Waiting on those reimbursements can strain hospitals, especially those with low numbers of private-pay patients, and Williamson also told legislators last week reductions to Medicaid in other areas could likely mean more patients going to the emergency room in those same hospitals.
According to Raulerson, the cost of treating Medicaid patients and the wait time for reimbursements has already had an effect on the number of specialists — such as ear, nose and throat doctors, dermatologists and pediatricians — accepting Medicaid. As a result, Raulerson said her office routinely refers patients to the Children’s Hospital facilities in Birmingham and here in Mobile.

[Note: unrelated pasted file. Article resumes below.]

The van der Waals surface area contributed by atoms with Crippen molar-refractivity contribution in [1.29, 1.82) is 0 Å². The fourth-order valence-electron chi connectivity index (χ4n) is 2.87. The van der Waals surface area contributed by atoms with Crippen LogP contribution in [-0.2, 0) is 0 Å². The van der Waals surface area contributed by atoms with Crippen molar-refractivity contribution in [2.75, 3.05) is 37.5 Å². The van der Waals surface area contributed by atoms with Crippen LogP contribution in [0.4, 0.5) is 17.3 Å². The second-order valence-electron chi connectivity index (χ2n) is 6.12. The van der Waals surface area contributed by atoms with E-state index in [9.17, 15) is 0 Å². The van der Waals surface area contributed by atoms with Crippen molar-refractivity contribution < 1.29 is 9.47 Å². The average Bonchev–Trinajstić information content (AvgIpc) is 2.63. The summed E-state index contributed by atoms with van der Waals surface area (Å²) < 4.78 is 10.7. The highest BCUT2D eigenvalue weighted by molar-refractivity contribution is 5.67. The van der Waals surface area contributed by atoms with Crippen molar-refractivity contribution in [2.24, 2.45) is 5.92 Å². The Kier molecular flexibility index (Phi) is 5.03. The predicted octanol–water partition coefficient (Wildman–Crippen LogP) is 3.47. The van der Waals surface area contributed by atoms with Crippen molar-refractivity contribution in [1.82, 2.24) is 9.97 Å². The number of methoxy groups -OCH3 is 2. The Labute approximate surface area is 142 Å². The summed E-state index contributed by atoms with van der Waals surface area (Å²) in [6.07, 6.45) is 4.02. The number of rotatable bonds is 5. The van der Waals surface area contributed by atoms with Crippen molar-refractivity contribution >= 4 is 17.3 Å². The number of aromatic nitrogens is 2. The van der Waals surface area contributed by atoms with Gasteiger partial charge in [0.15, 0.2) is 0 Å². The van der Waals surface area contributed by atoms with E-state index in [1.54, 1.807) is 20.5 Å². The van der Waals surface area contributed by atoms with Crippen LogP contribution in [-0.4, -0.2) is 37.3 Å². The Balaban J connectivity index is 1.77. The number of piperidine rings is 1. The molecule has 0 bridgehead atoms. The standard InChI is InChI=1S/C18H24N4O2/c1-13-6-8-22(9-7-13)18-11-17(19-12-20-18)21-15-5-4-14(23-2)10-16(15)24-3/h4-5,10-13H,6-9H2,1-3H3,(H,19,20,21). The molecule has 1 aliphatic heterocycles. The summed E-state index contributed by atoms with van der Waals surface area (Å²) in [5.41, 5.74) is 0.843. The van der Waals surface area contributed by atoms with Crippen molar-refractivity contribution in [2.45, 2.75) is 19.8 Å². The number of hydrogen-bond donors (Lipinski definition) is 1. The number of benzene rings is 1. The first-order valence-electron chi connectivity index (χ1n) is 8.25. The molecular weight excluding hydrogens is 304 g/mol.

“For about three years, I didn’t break even because of my high number of Medicaid patients. It’s not a cash cow,” Raulerson said. “With any kind of government program now, you have all kinds of forms that you have to electronically transmit. It’s an expensive process just to collect for what you’ve already done.”As a pediatrician, Raulerson has long advocated for Medicaid funding, but she also serves on the board of directors for Alabama Children First — a nonprofit currently pushing the #iammedicaid campaign.
While cuts to the program’s funding could have big effects on some families receiving assistance from Medicaid, Raulerson said most of her patients “have no idea.”
Sen. Trip Pittman (R-Fairhope), who chairs the General Fund budget committee, said any participatory form of government requires people to understand and be involved, adding he hopes the ongoing hearings can spread the word about the challenges of funding Medicaid.